Challenge One was: No eating for 10 hours prior to the challenge. Then a 15 minute swim in Puget Sound wearing only swim trunks while having to solve math problems (mental acuity testing). That was the warm up, or in our case cool down to shivering. The real test came after we exited the water: use teamwork to find wood, make tinder and fire starter, light a fire, keep it together and rewarm yourself with only the pocket knives and flint we had on lanyards around our necks with us on the swim. We also had a “jump bag” of other emergency supplies we plan to take on the Race. We resisted the bag for a long time, but eventually Flick ordered us to open it up.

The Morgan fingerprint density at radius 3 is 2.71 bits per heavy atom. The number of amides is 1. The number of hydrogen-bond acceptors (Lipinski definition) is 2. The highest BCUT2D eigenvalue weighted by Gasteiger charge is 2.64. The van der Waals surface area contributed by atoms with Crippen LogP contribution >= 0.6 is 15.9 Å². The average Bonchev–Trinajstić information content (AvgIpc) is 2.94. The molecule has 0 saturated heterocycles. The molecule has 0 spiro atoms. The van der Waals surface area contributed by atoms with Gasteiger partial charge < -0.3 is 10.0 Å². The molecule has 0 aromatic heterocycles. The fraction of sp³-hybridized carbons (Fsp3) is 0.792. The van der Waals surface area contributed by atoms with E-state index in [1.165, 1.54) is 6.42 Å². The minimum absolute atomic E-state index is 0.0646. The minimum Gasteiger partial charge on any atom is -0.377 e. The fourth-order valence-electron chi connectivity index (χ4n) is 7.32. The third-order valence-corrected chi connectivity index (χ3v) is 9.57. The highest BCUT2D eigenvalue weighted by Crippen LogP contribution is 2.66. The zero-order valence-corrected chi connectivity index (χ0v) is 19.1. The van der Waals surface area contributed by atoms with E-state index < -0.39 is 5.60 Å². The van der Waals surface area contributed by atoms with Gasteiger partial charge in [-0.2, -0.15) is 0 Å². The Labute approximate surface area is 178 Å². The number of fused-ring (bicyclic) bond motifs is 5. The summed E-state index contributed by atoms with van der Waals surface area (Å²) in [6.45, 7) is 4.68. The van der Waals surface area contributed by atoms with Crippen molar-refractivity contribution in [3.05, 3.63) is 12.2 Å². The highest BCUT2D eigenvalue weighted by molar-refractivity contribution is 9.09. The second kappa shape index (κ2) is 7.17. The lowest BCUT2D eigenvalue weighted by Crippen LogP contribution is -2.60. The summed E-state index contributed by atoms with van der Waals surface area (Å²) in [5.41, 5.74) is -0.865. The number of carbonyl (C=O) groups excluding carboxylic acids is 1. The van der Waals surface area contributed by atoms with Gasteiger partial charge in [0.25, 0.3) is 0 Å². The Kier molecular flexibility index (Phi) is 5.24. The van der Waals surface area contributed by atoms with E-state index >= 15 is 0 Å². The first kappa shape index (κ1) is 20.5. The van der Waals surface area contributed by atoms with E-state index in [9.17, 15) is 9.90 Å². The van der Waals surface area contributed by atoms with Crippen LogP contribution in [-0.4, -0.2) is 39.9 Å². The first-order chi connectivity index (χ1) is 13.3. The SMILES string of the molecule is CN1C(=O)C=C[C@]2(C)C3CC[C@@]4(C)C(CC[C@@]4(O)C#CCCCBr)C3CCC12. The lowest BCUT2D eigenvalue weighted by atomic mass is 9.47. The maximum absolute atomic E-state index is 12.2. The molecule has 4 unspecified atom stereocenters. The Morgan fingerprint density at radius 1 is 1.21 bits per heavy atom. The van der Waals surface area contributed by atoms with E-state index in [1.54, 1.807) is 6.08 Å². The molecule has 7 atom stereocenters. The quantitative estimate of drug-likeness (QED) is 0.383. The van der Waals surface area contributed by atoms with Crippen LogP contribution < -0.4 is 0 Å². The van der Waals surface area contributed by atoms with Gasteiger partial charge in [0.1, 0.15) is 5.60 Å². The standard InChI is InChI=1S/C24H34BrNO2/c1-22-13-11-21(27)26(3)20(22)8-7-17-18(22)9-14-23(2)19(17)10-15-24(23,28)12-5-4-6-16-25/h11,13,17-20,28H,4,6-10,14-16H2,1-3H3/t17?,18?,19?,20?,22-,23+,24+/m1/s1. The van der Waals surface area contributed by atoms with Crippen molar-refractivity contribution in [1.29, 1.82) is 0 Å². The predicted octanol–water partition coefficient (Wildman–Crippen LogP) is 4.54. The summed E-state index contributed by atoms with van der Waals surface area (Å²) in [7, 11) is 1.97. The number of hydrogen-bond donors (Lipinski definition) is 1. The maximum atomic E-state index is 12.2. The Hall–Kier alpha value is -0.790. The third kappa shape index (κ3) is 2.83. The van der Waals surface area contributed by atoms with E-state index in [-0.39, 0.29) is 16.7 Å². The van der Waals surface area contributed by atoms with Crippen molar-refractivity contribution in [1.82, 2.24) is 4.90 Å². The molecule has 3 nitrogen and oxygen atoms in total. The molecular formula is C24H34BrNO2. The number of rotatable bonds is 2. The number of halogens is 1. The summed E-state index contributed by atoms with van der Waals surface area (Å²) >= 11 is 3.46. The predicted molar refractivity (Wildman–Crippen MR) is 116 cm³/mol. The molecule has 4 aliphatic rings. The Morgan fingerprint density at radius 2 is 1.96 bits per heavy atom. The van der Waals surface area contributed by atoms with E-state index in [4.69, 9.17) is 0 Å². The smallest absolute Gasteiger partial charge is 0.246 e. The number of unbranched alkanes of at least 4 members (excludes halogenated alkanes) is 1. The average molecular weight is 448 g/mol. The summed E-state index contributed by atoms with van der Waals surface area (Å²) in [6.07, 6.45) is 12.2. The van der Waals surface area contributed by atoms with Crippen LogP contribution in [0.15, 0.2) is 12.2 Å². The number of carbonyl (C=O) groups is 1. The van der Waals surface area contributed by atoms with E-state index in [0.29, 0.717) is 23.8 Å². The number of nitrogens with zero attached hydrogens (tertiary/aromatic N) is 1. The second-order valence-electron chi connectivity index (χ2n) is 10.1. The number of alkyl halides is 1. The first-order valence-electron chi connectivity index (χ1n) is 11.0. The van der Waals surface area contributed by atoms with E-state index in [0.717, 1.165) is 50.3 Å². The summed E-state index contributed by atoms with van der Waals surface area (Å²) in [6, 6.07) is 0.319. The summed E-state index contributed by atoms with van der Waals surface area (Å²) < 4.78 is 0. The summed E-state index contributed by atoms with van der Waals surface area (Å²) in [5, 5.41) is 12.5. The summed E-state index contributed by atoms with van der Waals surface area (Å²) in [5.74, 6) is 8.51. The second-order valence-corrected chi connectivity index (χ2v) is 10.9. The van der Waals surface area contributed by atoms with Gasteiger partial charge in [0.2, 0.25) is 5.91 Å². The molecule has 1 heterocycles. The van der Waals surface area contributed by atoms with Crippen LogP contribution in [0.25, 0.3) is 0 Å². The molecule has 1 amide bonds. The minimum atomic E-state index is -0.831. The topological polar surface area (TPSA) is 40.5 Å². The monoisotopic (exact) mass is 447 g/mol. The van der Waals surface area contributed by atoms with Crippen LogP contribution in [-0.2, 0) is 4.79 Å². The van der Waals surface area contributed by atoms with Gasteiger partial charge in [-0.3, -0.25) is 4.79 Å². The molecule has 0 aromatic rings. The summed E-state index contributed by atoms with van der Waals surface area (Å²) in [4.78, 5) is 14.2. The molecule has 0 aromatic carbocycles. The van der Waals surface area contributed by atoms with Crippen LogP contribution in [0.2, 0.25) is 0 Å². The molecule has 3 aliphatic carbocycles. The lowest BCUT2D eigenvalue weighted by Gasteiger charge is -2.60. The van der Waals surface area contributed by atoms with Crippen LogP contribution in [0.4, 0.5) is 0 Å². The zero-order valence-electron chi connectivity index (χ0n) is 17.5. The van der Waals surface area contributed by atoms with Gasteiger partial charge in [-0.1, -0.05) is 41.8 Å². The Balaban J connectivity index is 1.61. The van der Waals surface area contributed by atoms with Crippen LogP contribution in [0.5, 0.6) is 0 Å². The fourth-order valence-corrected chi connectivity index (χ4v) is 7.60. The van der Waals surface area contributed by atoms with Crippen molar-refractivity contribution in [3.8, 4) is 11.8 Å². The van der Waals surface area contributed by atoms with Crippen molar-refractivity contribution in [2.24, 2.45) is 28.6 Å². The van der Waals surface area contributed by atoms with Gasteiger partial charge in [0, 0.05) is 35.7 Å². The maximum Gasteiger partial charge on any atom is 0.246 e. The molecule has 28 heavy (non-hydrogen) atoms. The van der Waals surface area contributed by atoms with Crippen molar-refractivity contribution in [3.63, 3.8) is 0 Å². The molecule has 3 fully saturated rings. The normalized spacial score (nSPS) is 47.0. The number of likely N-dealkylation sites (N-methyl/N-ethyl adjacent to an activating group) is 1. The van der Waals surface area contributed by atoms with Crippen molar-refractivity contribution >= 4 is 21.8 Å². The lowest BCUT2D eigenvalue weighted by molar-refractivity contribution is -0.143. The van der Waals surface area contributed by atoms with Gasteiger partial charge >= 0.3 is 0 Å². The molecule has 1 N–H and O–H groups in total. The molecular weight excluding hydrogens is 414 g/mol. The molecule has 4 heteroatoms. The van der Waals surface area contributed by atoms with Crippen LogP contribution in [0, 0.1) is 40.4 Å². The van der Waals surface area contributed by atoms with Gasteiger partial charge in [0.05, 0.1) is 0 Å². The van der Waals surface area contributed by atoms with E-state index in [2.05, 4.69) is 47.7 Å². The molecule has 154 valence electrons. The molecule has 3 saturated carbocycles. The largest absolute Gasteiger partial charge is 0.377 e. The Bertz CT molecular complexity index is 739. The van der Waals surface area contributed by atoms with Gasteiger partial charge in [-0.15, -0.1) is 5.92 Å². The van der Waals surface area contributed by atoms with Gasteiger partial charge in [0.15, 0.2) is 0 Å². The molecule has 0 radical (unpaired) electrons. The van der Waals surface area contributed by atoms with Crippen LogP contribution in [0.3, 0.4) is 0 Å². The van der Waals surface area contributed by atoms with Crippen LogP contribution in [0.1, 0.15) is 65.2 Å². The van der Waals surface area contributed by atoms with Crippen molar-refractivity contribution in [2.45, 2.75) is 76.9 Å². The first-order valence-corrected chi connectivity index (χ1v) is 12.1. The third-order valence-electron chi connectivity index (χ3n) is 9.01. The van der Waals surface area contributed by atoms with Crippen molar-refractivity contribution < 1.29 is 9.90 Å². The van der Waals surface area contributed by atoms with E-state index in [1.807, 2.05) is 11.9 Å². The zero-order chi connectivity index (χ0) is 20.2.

For 1 hour 4 minutes — from entering the water until Kevin stopped the clock — we were wet, cold, shivering, exposed, dirty, struggling and then huddling very close to our fire to rewarm. We did rewarm and our body temperatures came back up but it was pretty ugly. We survived and the Red Mill Burgers we scarfed down afterwards never tasted so good.
After the challenge we spent the next 20 plus hours living on the boat. More on what we learned from that (also wet) experience, soon…